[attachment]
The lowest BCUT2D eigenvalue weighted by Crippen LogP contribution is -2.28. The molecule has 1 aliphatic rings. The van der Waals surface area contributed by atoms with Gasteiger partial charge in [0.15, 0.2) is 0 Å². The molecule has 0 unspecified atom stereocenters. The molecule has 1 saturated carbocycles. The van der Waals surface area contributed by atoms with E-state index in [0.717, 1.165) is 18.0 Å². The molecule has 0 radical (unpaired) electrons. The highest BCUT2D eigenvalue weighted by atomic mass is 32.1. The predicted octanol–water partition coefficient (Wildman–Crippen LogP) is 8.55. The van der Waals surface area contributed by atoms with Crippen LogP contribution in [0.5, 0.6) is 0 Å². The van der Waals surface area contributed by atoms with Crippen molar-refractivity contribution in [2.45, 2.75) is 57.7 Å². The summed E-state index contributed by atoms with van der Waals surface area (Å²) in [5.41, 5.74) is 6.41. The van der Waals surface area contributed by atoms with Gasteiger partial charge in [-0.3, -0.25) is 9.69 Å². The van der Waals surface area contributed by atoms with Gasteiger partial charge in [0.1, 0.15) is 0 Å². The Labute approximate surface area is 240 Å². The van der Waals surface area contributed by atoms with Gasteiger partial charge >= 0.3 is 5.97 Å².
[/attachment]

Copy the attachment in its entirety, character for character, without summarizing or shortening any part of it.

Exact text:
The lowest BCUT2D eigenvalue weighted by Crippen LogP contribution is -2.28. The molecule has 1 aliphatic rings. The van der Waals surface area contributed by atoms with Gasteiger partial charge in [0.15, 0.2) is 0 Å². The molecule has 0 unspecified atom stereocenters. The molecule has 1 saturated carbocycles. The van der Waals surface area contributed by atoms with E-state index in [0.717, 1.165) is 18.0 Å². The molecule has 0 radical (unpaired) electrons. The highest BCUT2D eigenvalue weighted by atomic mass is 32.1. The predicted octanol–water partition coefficient (Wildman–Crippen LogP) is 8.55. The van der Waals surface area contributed by atoms with Crippen LogP contribution in [0.5, 0.6) is 0 Å². The van der Waals surface area contributed by atoms with Crippen molar-refractivity contribution in [2.45, 2.75) is 57.7 Å². The summed E-state index contributed by atoms with van der Waals surface area (Å²) in [5.41, 5.74) is 6.41. The van der Waals surface area contributed by atoms with Gasteiger partial charge in [-0.3, -0.25) is 9.69 Å². The van der Waals surface area contributed by atoms with Gasteiger partial charge in [0.1, 0.15) is 0 Å². The Labute approximate surface area is 240 Å². The van der Waals surface area contributed by atoms with Gasteiger partial charge >= 0.3 is 5.97 Å².